Multiple reports have confirmed that the majority of racial justice organizers behind the “Defund the Police” movement are changing tactics. Following years of scholarship, advocacy, and organizing aimed at rethinking public safety, activists are heading back to the drawing board after hearing what some guy had to say on the topic.
The guy in question is Murphy Johnson, a white man who spent the first 30 years of his life never thinking about, discussing, or studying racism, but who has nonetheless spent the past few weeks explaining racism to Black people who have never been able to escape it. And while the Arizona State communications major has never been to a protest, nor participated in any kind of activist movement, he is confident that racial justice activists are doing racial justice activism wrong.
“I agree that racism and police violence are bad, totally,” Johnson recently commented on a Movement For Black Lives Facebook post. “I just think that all the anger and extreme calls to defund the police are detracting from your message.”
Yes! This is the exact kind of energy we need right now!
In various social media posts and conversations with Uber drivers, Johnson maintains that #DefundThePolice is poorly thought out, unrealistic, and unpopular, despite the fact that Black Lives Matter has been advocating for it for years, many cities are already taking action to defund their police forces, and the Black Lives Matter movement is more widely supported now than it has ever been.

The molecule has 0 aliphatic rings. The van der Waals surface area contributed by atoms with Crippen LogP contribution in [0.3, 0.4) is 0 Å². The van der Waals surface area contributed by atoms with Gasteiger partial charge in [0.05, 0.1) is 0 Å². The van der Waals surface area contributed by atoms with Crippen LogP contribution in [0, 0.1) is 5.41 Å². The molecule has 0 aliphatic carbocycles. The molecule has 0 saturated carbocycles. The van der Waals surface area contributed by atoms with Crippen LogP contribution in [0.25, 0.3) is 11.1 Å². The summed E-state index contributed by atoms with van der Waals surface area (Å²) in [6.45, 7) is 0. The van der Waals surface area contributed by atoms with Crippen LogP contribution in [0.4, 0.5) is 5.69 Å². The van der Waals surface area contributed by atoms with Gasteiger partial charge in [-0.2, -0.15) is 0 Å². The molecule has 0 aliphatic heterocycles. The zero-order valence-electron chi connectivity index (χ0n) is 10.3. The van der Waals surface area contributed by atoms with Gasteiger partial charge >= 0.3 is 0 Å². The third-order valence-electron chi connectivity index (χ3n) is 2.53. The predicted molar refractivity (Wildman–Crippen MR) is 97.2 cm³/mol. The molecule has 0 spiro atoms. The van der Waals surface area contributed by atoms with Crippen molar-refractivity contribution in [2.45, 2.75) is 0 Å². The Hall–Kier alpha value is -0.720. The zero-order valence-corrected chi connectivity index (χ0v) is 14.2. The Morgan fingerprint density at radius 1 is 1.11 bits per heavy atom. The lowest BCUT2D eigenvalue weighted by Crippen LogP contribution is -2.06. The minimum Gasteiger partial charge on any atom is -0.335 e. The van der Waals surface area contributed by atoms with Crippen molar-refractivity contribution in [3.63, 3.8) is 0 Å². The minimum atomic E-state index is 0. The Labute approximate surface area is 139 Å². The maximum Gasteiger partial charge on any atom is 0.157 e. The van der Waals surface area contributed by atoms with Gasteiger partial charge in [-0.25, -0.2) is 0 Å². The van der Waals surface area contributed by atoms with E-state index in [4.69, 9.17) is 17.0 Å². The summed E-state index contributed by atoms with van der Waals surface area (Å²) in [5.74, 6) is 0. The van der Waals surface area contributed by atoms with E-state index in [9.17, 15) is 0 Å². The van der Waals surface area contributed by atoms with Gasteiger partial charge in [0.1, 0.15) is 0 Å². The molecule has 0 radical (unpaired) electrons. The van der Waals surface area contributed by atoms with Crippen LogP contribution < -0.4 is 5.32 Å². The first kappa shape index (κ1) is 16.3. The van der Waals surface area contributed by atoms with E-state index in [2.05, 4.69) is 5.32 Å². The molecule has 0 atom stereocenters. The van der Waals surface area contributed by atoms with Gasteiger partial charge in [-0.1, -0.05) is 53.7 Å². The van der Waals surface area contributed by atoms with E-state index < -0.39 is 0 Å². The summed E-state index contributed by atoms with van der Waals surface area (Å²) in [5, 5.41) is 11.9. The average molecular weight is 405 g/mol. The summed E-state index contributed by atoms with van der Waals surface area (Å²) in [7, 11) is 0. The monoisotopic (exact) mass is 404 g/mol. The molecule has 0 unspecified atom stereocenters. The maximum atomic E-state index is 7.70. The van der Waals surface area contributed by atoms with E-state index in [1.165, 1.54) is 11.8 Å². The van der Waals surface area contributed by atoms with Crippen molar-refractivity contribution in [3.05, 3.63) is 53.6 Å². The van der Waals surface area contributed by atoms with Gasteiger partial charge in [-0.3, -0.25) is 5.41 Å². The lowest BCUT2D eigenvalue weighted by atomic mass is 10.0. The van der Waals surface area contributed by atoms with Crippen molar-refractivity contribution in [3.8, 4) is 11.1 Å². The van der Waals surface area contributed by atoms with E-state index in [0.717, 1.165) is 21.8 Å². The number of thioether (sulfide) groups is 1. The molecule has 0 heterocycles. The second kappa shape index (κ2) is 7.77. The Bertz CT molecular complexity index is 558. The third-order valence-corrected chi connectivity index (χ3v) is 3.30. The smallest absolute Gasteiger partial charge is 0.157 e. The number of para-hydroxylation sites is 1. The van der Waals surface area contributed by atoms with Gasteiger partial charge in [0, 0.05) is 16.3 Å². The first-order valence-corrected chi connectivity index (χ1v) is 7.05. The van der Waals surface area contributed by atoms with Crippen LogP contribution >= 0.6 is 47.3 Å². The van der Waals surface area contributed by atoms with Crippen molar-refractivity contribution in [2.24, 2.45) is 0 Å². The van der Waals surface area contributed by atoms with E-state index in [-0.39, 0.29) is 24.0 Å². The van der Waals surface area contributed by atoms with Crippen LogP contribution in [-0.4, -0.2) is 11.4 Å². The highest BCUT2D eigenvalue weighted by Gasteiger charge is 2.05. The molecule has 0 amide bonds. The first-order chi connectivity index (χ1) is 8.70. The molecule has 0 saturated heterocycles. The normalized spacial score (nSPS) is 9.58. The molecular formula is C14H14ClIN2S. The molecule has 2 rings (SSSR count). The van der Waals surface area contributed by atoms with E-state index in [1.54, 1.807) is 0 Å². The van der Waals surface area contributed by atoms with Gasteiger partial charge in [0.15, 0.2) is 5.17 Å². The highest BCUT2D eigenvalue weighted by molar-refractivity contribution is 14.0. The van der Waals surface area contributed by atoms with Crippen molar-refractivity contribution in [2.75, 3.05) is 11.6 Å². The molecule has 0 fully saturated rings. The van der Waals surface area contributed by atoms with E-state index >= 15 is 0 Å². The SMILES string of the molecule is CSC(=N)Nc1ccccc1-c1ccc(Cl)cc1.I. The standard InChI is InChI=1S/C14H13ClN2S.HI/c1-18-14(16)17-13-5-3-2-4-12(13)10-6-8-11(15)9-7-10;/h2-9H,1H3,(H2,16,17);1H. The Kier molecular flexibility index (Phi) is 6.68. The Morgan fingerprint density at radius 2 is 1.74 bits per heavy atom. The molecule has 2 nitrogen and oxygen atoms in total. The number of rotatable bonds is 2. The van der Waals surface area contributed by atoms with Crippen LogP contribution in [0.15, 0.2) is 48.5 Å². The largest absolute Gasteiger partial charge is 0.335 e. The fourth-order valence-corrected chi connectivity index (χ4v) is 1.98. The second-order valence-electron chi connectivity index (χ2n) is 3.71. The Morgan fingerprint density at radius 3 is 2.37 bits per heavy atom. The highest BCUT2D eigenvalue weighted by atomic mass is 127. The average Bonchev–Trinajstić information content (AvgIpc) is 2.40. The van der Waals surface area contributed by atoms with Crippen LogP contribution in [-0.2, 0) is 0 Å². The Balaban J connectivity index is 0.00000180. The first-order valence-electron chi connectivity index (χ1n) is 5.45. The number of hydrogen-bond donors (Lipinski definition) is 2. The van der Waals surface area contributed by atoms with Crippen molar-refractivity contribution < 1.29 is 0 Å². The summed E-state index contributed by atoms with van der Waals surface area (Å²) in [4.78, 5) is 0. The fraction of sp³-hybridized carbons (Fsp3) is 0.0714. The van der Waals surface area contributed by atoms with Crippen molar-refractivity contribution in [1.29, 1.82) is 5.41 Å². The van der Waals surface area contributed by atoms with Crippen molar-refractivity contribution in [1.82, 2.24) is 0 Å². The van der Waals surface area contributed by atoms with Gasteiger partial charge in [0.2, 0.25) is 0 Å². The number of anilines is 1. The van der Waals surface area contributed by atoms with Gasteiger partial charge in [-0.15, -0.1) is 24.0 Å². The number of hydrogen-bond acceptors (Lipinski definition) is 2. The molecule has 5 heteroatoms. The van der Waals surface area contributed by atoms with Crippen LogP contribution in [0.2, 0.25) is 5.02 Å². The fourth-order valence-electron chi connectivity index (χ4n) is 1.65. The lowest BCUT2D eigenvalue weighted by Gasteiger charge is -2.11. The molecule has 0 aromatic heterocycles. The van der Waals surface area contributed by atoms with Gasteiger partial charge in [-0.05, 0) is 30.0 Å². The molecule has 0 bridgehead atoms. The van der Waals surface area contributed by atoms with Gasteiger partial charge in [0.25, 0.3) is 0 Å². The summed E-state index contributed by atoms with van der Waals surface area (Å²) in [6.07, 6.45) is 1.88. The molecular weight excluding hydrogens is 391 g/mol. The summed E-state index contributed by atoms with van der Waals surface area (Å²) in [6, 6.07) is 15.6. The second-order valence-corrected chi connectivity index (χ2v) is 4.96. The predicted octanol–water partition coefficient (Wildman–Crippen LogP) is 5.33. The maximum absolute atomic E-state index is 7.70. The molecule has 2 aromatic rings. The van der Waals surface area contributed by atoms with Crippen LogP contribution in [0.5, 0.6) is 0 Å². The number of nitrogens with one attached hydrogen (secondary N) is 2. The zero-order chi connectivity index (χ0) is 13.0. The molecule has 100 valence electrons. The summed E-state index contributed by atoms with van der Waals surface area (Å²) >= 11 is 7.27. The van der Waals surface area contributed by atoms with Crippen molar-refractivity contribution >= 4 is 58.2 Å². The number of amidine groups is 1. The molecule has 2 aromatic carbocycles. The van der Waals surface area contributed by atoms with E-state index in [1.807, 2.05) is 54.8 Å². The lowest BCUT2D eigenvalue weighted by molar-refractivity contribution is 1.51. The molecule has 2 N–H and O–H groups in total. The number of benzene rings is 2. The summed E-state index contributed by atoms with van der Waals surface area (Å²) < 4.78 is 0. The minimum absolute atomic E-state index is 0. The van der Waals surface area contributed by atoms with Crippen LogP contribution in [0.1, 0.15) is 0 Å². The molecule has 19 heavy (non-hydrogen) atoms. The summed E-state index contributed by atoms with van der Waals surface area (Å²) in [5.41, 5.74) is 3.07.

“We thought that defunding the police was an appropriate response to the horrific violence that Black people have faced for centuries, and we had a plan to make it happen,” said an unnamed leader within the Black Lives Matter movement. “Thank God some guy came along and explained why everything we’ve been working toward was actually bad.”
When asked what he recommends as an alternative to current anti-racism efforts, and what he has done to help combat racism himself, Johnson was a little less clear.
“Uh, I mean, I guess just try some reforms, maybe?” he said. “Body cams, has anyone tried that? Oh shoot, I have to go. Bummer!”
Unfortunately, our interview with Murphy was short. He reportedly spent the rest of his afternoon on Twitter, explaining effective methods of civil disobedience to Martin Luther King’s daughter.